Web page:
AbstractsBiology & Animal Science

Cold intolerance: From thermoregulation to nerve innervation

by E.S. Smits

Institution: Erasmus University
Year: 2014
Keywords: cold intolerance; trauma of the hand; hand injuries; central disinhibition mechanism
Record ID: 1262193
Full text PDF: http://hdl.handle.net/1765/50518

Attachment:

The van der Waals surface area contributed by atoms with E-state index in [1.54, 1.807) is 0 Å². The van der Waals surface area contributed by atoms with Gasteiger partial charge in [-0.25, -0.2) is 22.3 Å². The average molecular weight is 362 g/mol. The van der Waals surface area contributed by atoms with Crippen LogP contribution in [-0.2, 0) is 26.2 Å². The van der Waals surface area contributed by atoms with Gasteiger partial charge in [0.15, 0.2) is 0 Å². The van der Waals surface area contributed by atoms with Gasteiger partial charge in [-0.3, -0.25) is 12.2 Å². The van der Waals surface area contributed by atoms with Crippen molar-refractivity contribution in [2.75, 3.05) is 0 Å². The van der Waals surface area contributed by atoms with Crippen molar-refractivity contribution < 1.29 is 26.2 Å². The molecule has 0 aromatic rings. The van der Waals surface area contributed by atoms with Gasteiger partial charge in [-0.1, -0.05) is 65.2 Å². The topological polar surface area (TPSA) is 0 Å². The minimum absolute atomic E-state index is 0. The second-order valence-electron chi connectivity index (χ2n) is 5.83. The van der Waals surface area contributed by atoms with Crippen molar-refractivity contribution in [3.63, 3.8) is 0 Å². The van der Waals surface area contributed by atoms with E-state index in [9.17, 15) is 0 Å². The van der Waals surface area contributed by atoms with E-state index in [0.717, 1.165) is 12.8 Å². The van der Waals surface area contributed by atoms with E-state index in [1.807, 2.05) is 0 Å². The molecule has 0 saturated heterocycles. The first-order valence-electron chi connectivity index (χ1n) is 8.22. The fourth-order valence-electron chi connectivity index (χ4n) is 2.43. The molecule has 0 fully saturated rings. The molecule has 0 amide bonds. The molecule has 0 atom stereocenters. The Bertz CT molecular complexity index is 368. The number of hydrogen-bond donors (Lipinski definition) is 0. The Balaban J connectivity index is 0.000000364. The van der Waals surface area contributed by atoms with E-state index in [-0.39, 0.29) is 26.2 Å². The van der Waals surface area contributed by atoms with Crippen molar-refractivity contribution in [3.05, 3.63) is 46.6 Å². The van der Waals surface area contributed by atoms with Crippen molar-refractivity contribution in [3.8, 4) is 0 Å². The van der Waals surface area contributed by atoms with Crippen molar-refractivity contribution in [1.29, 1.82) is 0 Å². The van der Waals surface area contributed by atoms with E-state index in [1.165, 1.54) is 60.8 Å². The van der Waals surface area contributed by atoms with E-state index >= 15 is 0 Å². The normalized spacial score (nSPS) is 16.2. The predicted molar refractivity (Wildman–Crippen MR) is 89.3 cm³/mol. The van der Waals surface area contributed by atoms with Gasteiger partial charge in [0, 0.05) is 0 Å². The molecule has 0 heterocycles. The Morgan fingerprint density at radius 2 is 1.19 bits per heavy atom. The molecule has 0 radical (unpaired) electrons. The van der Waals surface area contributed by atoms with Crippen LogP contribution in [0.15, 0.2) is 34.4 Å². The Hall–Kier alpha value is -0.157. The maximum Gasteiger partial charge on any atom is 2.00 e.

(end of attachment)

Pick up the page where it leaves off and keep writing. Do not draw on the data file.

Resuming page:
abstract__Abstract__ Trauma to the hand is frequently seen in people working with machinery, during occasional handyman work in and around the house. In the Netherlands (a population of 16.7 million) 50.000 fractures of hand and fingers, 790 amputations of fingers and 200 nerve injuries are to be count every year. The largest population of hand and wrist injuries comprises of working class male between 20- 64 years of age, like Bram Beukers. The absolute number of patients with complex soft tissue injuries such as a traumatic amputation or a nerve injury is relatively low, but at the level of the individual patient, these injuries cause high health-care costs and a major loss of production. In 2007, hand and wrist injuries in the Netherlands annually account for 740 million U.S. dollar and rank first as most expensive injury types. In comparison, hip fractures cost 532 million U.S. dollar. Of the 740 million U.S. dollar costs of hand and wrist injuries, 11 million dollar (56%) is related to productivity costs. Per case these productivity costs have an average of 1580 U.S. dollar. One of the most bothersome long-term effects of a nerve injury is cold intolerance. Cold intolerance is an abnormal sensitivity to a cold environment or cold temperatures, and is defined as abnormal pain after exposure to mild or severe cold, with or without symptoms such as discoloration, numbness, weakness, or stiffness of the hand and fingers. It has been reported that cold intolerance seriously influences a patients daily life by being the most bothersome, prolonged and disabling symptom, affecting both work and leisure activities. Most likely, the cold intolerance develops within the first months after injury and the symptoms of cold intolerance often do not diminish over time. However, as in the story of Bram Beukers, it can have a later onset as well. Development of cold intolerance is seen in patients after ulnar (56%) or median (70%) nerve injury, a traumatic amputation 51%, a flexor tendon injury (66%),16 radial for arm harvesting (31%). At the start of this research project, the prevalence of cold intolerance in patients with fractures to the hand was still unknown.markdown